Kaj just announced that as of 5.1.25, MySQL Cluster will no longer be included in the normal MySQL packages. Instead, a new branch is being created for MySQL Cluster releases, where the first release is informally called “6.2.15” but the releases are really named “mysql-5.1.23-ndb-6.2.15”. This new branch is based on the MySQL Cluster Carrier Grade Edition of MySQL.
Overall, this seems like a good idea — the needs for releases, schedules, pressures, etc., are at odds between MySQL Cluster and MySQL’s core. I am, however, baffled by the decision of how to release the new product: coupled with MySQL as a single monolithic package with compiled-in storage engine. After all, 5.1 has long been touted to have this amazing new pluggable storage engine architecture. Why not use it?
With Oracle/InnoDB recently announcing that they are decoupling from MySQL and releasing their storage engine as a plugin, this would make so much sense. The only thing I can think of is that MySQL and/or the MySQL Cluster team must think that the pluggable storage engine concept is not workable in its current state or easy enough to use… which I would agree1 with absolutely. However, having a team within MySQL really pushing a product and using the pluggable interface to make their releases would help dramatically to make the interface really usable for the rest of the world.
Why not do it? Let’s hear it…
1 My short-list of gripes, by no way complete: The error message interface sucks, no way to compile a plugin outside of the MySQL source (or even symlink it into the source tree), plugins are tied to an exact version of MySQL server, and no reasonable way to manage plugins in an OS context (RPMs, .debs, etc).
My main issue with the engine plugin system right now is that the API is not versioned. That is fundamentally borked. This was discussed at the post-MySQLConf storage engine summit at Google, and all players agree it’s borked (no surprise there).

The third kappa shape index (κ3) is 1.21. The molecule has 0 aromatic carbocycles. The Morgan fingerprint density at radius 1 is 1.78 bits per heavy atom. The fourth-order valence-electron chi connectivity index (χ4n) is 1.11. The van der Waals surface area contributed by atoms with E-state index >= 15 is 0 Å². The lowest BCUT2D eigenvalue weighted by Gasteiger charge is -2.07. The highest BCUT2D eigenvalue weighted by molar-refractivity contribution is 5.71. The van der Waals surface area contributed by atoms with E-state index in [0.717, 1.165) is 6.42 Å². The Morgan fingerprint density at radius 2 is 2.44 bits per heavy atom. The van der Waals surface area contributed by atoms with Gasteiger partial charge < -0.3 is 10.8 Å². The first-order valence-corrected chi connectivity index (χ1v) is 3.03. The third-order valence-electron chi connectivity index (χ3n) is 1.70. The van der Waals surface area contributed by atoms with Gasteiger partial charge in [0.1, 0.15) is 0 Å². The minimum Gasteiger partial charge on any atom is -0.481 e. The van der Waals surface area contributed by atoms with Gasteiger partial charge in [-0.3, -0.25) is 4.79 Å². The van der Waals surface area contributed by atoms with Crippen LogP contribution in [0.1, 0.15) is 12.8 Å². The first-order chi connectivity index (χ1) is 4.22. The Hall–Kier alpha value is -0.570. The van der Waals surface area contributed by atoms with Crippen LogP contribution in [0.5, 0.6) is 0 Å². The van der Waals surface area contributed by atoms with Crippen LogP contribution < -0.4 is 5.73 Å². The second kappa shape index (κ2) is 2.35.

When that’s resolved, they should also be RPM’able without too much fuss.
I don’t mind that I have to compile it next to a MySQL source tree… that’s workable. It’s the lack of API versioning that is the real killer.
It’s actually a bit trickier tahn that (for cluster). For some added features we go quite deep into parts of the SQL server (e.g. adding SQL syntax) or adding fundamental things to the SQL server (batched key access for joins). These aren’t (yet) pluggable parts of the server.
We also have (historically) hooked into all sorts of things rather tightly (e.g. replication), which, when I last tried to make NDB a pluggable engine, caused no end of fun.
I think it’s a good idea to have NDB be pluggable, but it’s one step at a time :)
Stewart, so what you’re saying is the pluggable API is not good enough for NDB?
I’ve heard it’s also not good enough for many of the partner engines, like Nitro and InfoBright.
“Not good enough” is too harsh, it’s just that a bunch of engines (NDB included) do things they “shouldn’t” do.
Also worth noting is that I’m not aware of any cluster customer or user that has
asked for this, and spending the majority of time doing things people ask for feels like a good thing.
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